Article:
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A Commotion Raised by a Woman’s Leap from a Carriage

Quite a commotion was raised on Sixth street Saturday night by the dash a woman made for liberty. A carriage came along Sixth street with a policeman on the box and a man with a well-dressed woman inside. Midway between Penn and Liberty avenues the door of the carriage opened and the woman sprang out. She struck on her head and rolled over and over through the mud until stopped by the curb stone.

The street was crowded and there was a rush of people for the prostrate woman. The carriage kept on up the street until the officer on the box had his attention attracted by the rush down the street. He glanced down, saw the open door and was off the box without waiting to stop the horses. When he got back the woman had disappeared in a store, but she was recaptured and taken to the Central Station. There she registered as Mollie Brown. The charge against her was drunkenness, and she was allowed to put up $15 and go.

Miss Brown, as she chose to call herself, is well known in the city. She was hunting a man and making herself conspicuous on Penn avenue and this led to her arrest. She was only slightly bruised by her jump from the carriage.

Think she got off easy? $15 was the equivalent of $400 or $500 today. Presumably she was a prostitute drinking on the job. Her name reflected the large number of Irish living in the city. Immigration from eastern Europe was only beginning. The man with her? Client? Pimp? We’ll never know.


 He Will Probably Die

Mr. McKee, of Liberty street, was arrested on Saturday night for drunkenness. He had fallen on the pavement and received a severe cut. He was taken home yesterday and erysipelas has set in and his death will probably result.

Erysipelas is a bacterial infection that can result from alcoholism, but would not kill him before something else did.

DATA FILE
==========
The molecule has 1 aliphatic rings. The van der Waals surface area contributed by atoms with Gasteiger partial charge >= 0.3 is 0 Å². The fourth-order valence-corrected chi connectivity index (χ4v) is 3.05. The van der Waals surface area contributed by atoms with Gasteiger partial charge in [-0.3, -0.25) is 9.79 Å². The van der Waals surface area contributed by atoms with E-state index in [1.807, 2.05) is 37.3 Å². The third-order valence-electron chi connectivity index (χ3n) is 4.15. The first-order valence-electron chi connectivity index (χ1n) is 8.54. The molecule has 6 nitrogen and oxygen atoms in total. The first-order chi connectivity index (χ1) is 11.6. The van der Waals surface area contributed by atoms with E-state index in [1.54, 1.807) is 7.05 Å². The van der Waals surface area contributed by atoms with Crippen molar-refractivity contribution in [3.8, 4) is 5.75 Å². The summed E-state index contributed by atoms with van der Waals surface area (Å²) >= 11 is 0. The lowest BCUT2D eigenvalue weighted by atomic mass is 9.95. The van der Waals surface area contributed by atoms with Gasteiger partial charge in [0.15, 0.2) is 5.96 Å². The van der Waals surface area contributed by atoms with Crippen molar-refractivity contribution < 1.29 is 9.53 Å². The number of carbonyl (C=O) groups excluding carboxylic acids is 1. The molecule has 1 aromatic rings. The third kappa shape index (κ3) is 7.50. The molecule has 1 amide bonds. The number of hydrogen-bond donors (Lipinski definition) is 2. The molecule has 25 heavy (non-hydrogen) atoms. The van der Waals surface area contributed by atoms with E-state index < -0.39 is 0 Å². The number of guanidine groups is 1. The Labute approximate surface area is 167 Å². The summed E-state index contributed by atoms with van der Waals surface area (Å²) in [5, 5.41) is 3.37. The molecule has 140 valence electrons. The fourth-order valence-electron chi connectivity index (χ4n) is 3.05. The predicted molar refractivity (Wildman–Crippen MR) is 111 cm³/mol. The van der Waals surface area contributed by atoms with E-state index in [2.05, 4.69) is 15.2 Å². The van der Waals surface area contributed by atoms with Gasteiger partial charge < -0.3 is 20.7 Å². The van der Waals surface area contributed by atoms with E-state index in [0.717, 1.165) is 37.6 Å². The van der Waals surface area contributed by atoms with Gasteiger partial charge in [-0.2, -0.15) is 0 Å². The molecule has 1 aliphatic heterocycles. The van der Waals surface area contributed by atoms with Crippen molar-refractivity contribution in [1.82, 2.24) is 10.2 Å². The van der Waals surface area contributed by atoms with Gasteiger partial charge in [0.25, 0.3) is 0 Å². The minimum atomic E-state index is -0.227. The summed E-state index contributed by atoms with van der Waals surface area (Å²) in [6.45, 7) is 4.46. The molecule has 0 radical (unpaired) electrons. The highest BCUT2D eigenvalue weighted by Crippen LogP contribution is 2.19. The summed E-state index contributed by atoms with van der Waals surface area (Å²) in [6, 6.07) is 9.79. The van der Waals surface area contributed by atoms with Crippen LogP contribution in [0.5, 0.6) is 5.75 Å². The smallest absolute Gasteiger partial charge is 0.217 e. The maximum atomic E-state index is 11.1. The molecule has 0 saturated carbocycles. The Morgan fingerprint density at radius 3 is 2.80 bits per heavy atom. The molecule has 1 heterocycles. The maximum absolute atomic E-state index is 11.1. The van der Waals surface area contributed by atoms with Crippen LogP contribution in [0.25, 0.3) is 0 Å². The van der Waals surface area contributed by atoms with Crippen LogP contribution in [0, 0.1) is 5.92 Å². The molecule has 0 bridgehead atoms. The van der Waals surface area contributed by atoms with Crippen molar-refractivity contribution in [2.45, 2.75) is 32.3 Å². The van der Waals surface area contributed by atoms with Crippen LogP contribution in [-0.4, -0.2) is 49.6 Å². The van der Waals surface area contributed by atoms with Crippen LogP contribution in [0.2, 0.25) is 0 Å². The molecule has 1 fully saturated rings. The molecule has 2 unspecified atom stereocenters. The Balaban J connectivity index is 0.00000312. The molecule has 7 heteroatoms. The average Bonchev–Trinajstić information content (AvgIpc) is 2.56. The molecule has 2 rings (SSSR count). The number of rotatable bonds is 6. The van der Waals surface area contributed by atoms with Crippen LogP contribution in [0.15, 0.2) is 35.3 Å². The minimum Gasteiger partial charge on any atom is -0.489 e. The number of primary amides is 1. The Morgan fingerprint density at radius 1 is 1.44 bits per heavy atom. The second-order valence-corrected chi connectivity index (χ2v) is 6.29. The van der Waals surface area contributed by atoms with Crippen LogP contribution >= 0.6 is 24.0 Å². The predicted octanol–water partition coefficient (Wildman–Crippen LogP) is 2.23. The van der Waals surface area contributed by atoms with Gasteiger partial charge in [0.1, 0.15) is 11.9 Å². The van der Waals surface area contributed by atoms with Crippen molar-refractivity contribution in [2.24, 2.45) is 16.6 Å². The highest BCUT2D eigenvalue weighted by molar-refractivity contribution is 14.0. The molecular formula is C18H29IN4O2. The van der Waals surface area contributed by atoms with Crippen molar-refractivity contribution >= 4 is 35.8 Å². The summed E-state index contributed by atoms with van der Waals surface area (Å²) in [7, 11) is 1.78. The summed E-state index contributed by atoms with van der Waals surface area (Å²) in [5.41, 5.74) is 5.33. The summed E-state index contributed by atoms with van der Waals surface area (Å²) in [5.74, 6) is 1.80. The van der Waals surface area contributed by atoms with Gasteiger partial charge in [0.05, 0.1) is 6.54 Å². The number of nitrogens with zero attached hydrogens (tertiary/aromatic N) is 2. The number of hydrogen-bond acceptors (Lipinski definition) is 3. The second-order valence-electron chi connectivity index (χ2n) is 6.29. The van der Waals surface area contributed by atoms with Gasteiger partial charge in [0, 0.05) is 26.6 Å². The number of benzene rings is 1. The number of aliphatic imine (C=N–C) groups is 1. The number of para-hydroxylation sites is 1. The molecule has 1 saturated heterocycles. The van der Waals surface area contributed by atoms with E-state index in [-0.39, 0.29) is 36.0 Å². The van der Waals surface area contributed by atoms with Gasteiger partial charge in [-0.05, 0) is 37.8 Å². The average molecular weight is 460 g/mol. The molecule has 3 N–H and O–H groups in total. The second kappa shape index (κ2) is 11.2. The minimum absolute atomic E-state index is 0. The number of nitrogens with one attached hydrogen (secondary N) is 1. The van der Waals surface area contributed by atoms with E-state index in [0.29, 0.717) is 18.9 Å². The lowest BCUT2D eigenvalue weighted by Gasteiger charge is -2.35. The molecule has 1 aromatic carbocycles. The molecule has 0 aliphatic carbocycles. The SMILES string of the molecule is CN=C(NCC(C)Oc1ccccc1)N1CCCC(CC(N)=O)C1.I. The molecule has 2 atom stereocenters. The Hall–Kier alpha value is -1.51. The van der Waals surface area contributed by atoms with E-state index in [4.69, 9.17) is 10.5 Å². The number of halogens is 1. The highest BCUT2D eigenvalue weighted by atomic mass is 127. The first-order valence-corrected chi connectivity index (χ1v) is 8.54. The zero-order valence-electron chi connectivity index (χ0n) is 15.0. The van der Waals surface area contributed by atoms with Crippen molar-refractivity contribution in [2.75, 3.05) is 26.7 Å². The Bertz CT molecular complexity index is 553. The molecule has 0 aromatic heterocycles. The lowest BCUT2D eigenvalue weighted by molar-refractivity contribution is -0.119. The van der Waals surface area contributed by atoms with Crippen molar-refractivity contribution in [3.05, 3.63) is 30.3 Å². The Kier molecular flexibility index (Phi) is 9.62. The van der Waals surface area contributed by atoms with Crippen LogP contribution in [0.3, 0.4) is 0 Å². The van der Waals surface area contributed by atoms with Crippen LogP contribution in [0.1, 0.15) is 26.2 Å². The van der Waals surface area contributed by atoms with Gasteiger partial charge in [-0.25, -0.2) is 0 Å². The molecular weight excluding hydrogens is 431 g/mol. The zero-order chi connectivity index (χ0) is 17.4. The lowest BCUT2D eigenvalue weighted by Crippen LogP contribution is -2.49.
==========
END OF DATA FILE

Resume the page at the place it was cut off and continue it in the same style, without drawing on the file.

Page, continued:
Two Houses Raided

The police made a raid on Dave Holmes’ place, corner of Fourth avenue and Liberty street, last night, and captured five women and three men. An information has been made.

A fight started in Dickenbach’s saloon, on Diamond street, last night. Chief Braun sent the proprietor word to shut up, and he refused. The place was raided and four men captured.

The first raid, of course, would have been at a house of prostitution on what is now Liberty Avenue. Diamond street, where the second occurred, is now Forbes Avenue. When the chief told Dickenbach to shut up, he was telling him to shut down — not to be quiet.


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Transcendant

Originally posted 2017-05-16 00:52:15. Republished by Blog Post Promoter

When Racism Greeted

A Black Musical Genius

In Pittsburgh

 

 

Perhaps the most significant black artist ever to perform in Pittsburgh was pelted with stones, rotten eggs and curses of “Nigger!”

You haven’t heard of this?

Well, community shame tends to have a short shelf life. And, it did happen a long time ago.

It was May 16, 1843. The protagonist of this story was the most important name in American music you never heard of: Francis (Frank) Johnson.

People who know the evolution of American music know about him.

Johnson, we’re told, had uncanny skills with a new instrument — the keyed bugle. That was a bugle with keys like a flute. Later, valves replaced the keys, leading to the cornet and trumpet.

A keyed silver bugle like the one Frank Johnson used to delight audiences.

He also was a whiz on violin. He combined those skills with genius-level composition talents. That fueled a cultural force that started the Brass Band Era.

Frankly, I’m not a fan of brass bands and marches, but for a long time, it was THE  music of America; roughly between the mid 1800s and early part of the 20th Century.

A Divided Nation

Johnson, probably born in Philadelphia, was a free black traveling a divided nation. Much of it kept imported Africans and their offspring as slaves.

In nonslave states and territories, free blacks were seen by poor native-born whites and Irish immigrants as taking jobs away from them.

Then, as now, America was quite polarized. People had points they wanted to make to the stupid people on the other side.

There were those who thought slavery was wrong. Often, the same people favored restrictions on alcohol, and thought women should be allowed to vote.

Others — probably more — thought women could not vote responsibly, alcohol was a daily staple that should not be taken from free men, and black slaves were personal property that no American should have to give up to do-gooders.

It was into that rift that Frank Johnson and his bands played.

Not that he didn’t escape occasionally. Before coming to Pittsburgh, Johnson achieved great fame when he played for an 18-year-old woman in London.